Rehabilitation starts the day you get arrested. So we asked ourselves, how do we program our tablets to start helping men and women get ready to come home? What does it take to rehabilitate a person? So there’s a mental health component on our tablet that allows individuals inside of a correctional facility access to programs that start to shift their thinking. So, we first go through how to change that criminal mindset. We put educational programs on the tablets. Now, they can obtain certifications and start stacking credentials. As men and women move through the process, it allows them to earn that sense of dignity and pride. 

I’ve seen men and women inside prisons earn diplomas and degrees and graduate in cap and gowns for the first time in their lives. It’s something to see them walk down the aisle with their loved ones at the ceremony witnessing. Completing these milestones instills hope. That’s what rehabilitation is really about.


So, you have individuals now, who have time on their hands, and now they have access to mental health resources through the tablet to transform their minds. They can tap into vocational training and certification programs that align with their interest. We have formal assessments that recommend courses and career paths based on their interest and skill sets which is amazing. And listen — this is crazy, we’re putting a new application on our tablet that allows men and women to put their crime into the app, and it tells them what jobs they can apply for. We also have our “Career-One-Stop” app, which shows all the jobs available in their communities when they get ready to go home. So when you think about the purpose of a correctional facility, they are spending their sentence preparing to reintegrate.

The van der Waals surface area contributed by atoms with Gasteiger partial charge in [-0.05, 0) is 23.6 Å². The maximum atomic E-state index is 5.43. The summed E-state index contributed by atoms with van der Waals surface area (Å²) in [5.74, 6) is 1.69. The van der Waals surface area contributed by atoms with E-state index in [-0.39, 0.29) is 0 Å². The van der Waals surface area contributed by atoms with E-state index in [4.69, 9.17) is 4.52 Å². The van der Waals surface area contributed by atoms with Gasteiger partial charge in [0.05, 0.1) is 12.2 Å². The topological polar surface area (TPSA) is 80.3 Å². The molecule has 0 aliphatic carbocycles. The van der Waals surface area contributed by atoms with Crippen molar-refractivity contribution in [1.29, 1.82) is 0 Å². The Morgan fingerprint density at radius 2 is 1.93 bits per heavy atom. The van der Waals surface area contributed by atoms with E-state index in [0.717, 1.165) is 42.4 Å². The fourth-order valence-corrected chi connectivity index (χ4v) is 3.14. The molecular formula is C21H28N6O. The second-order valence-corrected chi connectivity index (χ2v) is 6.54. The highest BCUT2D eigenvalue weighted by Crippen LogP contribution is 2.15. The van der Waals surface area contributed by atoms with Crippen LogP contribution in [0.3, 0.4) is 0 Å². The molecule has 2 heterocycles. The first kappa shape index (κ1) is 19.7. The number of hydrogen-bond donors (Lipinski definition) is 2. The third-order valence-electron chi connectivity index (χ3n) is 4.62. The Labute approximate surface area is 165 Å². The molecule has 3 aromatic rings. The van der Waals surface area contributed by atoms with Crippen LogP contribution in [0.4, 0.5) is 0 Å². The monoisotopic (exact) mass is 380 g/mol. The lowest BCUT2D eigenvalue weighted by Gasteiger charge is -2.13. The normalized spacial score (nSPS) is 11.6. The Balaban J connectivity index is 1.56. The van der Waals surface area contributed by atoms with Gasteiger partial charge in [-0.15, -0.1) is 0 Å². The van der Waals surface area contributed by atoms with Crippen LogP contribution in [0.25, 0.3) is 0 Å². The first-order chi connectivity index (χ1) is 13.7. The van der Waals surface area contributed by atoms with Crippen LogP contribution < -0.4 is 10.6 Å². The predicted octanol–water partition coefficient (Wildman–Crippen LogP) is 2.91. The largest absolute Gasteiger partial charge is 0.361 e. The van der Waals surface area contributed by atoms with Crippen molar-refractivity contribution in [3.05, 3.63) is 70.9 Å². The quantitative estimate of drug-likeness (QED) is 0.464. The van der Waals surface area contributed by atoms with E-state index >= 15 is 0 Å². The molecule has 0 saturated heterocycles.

We’re preparing individuals with the tools to come out and be productive members of society. We’re developing further partnerships now, allowing employers to interview them virtually while incarcerated. We’re tooling our apps with content where these men and women can start onboarding and on-the-job training before they get out. 

It’s a game-changer. We’re preparing individuals with in-demand skill sets that employers need. And we’re helping returning citizens break the toxic cycle of repeat offense.